The History of Monopoly And How Much It Has Changed

By Rick Gonzales | 7 months ago


It is probably the most famous board game of all time. The premise is simple enough. You roll the dice and move around a board buying properties, railroads, all while trying to stay out of jail and avoid landing on properties that other players own. Each time you make it around the board and pass “GO”, you collect a nice fee. It was invented in 1903 and is called The Landlord’s Game. Wait, what? Did you think we were describing Monopoly?



Lizzie Magie was not your typical gal of the late 1800s. She was a rare bird, one that was an activist for the feminist movement and Georgism. She had her own ideas about many things that included her staunch belief that anything a man could do, so could women. It was not a popular belief at the time, but frankly, Magie didn’t care.

Along with her activism, Magie was an inventor of sorts. FYI, the impressive young Lizzie was also a stenographer, a writer, and more importantly, a game designer. Other than being a stenographer, her other persuasions were practically unheard of for women at that time.

From 1902 through 1903, Magie designed The Landlord’s Game. She based it on the economic principles proposed by Henry George and was meant to teach players how rents can enrich the property owners while tenants suffer. Magie got her first patent for the game in 1904.

As the game began to grow in popularity, Magie tried to get it to the masses. In 1909, she approached Parker Brothers to publish The Landlord’s Game and one other game. The other game was accepted by Parker Brothers, but The Landlord’s Game was turned down as they deemed it too complicated.

Although she didn’t get the backing from Parker Brothers, the game continued to make small waves with college students and economic professors. When her first patent expired in 1923, she applied for and received and second one in 1924.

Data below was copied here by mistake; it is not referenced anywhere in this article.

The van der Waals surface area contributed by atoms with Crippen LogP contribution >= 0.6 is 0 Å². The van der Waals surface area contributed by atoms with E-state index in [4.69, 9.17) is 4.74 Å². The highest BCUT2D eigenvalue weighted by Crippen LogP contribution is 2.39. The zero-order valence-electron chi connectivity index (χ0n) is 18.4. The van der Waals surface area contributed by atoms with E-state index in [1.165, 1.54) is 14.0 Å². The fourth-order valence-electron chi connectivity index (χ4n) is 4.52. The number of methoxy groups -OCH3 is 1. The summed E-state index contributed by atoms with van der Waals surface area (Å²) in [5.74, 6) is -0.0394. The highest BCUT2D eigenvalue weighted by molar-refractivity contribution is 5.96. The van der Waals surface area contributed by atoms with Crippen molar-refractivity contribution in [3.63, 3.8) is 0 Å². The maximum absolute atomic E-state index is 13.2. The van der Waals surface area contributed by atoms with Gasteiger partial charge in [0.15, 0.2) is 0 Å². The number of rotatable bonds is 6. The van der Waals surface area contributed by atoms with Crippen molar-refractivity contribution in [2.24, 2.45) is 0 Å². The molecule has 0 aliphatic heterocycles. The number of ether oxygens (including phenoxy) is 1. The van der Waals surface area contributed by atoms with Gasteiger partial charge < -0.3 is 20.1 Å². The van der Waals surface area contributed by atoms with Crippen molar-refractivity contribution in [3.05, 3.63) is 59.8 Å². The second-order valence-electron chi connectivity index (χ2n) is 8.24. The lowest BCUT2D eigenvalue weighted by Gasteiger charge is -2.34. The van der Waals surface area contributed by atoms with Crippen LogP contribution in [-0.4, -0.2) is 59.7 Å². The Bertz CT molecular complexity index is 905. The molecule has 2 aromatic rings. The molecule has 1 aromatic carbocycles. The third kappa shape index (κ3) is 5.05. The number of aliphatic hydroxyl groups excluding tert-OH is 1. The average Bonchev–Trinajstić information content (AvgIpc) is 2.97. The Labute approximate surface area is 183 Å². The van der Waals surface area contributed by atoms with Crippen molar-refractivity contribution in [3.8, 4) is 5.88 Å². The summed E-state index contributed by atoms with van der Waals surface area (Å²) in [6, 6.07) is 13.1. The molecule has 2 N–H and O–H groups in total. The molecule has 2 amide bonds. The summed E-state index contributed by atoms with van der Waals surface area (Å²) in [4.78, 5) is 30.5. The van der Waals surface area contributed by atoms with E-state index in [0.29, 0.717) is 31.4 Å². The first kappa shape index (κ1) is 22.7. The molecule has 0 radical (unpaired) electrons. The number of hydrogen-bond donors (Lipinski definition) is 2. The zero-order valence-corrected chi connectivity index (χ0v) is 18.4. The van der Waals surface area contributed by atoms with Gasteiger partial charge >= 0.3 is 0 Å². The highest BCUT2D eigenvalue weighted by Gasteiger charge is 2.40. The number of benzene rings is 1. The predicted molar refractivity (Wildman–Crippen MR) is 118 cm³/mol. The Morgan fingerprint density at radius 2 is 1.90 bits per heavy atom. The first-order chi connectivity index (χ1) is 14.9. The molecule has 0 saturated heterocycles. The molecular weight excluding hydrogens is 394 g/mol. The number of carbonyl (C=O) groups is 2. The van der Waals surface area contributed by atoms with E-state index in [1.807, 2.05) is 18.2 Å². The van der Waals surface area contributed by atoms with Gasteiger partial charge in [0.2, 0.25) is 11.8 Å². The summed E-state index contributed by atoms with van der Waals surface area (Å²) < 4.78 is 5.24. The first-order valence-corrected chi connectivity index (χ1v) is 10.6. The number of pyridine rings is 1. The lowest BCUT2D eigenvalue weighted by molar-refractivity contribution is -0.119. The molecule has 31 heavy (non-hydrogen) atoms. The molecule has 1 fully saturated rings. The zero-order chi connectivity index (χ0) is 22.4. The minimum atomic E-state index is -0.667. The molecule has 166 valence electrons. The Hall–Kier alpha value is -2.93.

But the popularity of the game was creating spin-offs, and this is where Charles Darrow enters the picture. Darrow was an unemployed salesman who, like most of the country, was trying to make ends meet during the Great Depression. Darrow had never seen The Landlord’s Game when he and his wife were invited over to a friend’s home one evening. They played the game several times and as the evening ended, Darrow asked for a written set of the rules to the game.

From this, Darrow began to build his own game, one he called Monopoly. It was about to make him one wealthy man.


Charles Darrow first took his version of Magie’s game to Milton Bradley in 1934. He tried to sell it as his own personal invention. The game was rejected. Darrow then took the game to Parker Brothers, but they too rejected the game because, like Magie’s game, it was too complicated, too technical, and it took way too long to complete.

In early 1935, Parker Brothers got wind of how good Darrow’s Monopoly sales were over the holiday season in Philadelphia and at the big F.A.O. Schwarz toy store in New York. This piqued their interest so Robert Barton, the CEO of Parker Brothers, reached out to Darrow for a meeting. Shortly after, they purchased his game and helped him get his patent.

It wasn’t long after Parker Brothers bought the game that they found out Darrow wasn’t the sole inventor. They discovered that Darrow’s game was built on Magie’s original concept. They produced enough copies of the game to get the copyright, then set out to purchase Magie’s 1924 patent and the copyrights of any other version of the game so they could make Monopoly the one and only. For Magie’s trouble, she received $500 for her patent and did not receive one dime more until her death in 1948.